“From the portrayal of women in comics in relation to environmental concerns and social/political debates over abortion, to women in sub-Saharan African and MENA comics, the scholarship in Drawing (in) the Feminine is at the forefront of current conversations in both gender and comics studies.” —Ann Miller, author of Reading Bande Dessinée: Critical Approaches to French-Language Comic Strip
“Drawing (in) the Feminine seamlessly integrates a French corpus that is neither comics nor graphic novel with a cultural studies approach to graphic narrative, keeping the best of each. Even for scholars trained in the Francophone corpus and research tradition, it will hold many new discoveries.” —Jan Baetens, author of Novelization: From Film to Novel
Drawing (in) the Feminine celebrates and examines the richness of contemporary women’s production in French and Francophone comics art and considers the history of representations made by both dominant and marginalized creators. Bridging historical and contemporary comics output, these essays illuminate the interfaces among genre, gender, and cultural history. Contributors from both sides of the Atlantic, and across a variety of methodologies and disciplinary orientations, challenge prevailing claims about the absence of women creators, characters, and readers in bande dessinée, arguing that women have always been part of its history. While still far from achieving parity with their male counterparts, female creators are occupying an increasingly significant portion of the French-language comics publishing industry, and creators of all genders are putting forth stories that reflect on the diversity and richness of women’s and gender-nonconforming people’s experiences. In the essays collected here, contributors push back against the ways in which the marginalization of women within bande dessinée history has overshadowed their significant contributions, extending avenues for further exploring the true diversity of a flourishing contemporary production.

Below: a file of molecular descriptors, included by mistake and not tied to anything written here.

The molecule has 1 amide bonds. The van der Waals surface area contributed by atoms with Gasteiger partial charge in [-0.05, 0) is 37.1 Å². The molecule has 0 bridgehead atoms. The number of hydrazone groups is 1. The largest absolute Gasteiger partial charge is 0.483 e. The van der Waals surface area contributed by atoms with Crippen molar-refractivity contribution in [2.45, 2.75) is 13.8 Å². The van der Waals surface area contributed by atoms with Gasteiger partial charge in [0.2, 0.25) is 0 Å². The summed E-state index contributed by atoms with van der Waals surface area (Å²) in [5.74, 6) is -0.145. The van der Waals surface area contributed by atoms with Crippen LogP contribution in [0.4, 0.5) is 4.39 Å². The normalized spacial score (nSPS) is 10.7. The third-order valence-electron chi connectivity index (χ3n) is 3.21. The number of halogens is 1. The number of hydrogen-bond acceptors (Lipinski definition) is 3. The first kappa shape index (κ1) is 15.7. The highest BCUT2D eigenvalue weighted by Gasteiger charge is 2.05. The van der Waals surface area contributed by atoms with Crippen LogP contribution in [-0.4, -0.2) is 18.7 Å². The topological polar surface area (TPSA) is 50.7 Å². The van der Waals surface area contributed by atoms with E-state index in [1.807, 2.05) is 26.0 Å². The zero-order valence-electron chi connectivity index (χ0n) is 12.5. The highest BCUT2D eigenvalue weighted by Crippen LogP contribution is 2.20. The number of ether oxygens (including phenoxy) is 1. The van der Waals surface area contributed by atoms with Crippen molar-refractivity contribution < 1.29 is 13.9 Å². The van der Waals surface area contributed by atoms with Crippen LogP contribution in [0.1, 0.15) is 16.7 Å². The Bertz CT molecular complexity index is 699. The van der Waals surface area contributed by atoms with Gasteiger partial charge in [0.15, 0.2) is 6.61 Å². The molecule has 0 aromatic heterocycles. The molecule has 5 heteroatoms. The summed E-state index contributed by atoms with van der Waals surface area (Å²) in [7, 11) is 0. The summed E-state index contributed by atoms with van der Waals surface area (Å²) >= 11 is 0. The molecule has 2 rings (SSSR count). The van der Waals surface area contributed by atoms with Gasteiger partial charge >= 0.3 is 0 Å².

Contributors: Armelle Blin-Rolland, Véronique Bragard, Michelle Bumatay, Benoît Crucifix, Isabelle Delorme, Jacques Dürrenmatt, Margaret C. Flinn, Alexandra Gueydan-Turek, Jennifer Howell, Jessica Kohn, Sylvain Lesage, Catriona MacLeod, Mark McKinney
Margaret C. Flinn is an Associate Professor in the Department of French and Italian at The Ohio State University. She is the author of The Social Architecture of French Cinema, 1929–1939.
List of Illustrations
List of Tables
Margaret C. Flinn
Part 1 Industry, Audience, and Platforms
Chapter 1 Women Cartoonists: A New Avenue for Understanding a Little-Known Profession?
Chapter 2 Women in Color: Comics Artists and the Ninth Art in France
Chapter 3 Between Ah! Nana and Okapi: Nicole Claveloux at the Crossroads
Chapter 4 Gender Equality? Hshouma! Women, Sexuality, and Comics Activism in Morocco
Part 2 Geographies of Identity
Chapter 5 Graphic Entanglements: Images of Women, Nature, and Brittany in Contemporary Comics
Chapter 6 The Feminine Plural in Africa and the Diaspora: Quartets of Women in Aya de Yopougon and La vie d’Ebène Duta
Chapter 7 Revolutionary Comics: Samandal’s Feminist Topography of Resistance
Chapter 8 Unveiling IVG: Representations of Women’s Experiences of Abortion in the Bande Dessinée
Part 3 Representations and History (Herstories)
Chapter 9 The Face of Women in Early Bandes Dessinées: Töpffer, Cham, Musset, Gustave Doré
Chapter 10 The Amazons of Dahomey in French and African Comics
Chapter 11 Catel: Portrait of the Twenty-First-Century Feminist Artist and Author of Drawn Biography
Chapter 12 The Women behind the Woman behind the Man: Women Drawing Plural Collective Voices onto the Page in Emilie Plateau’s Noire
List of Contributors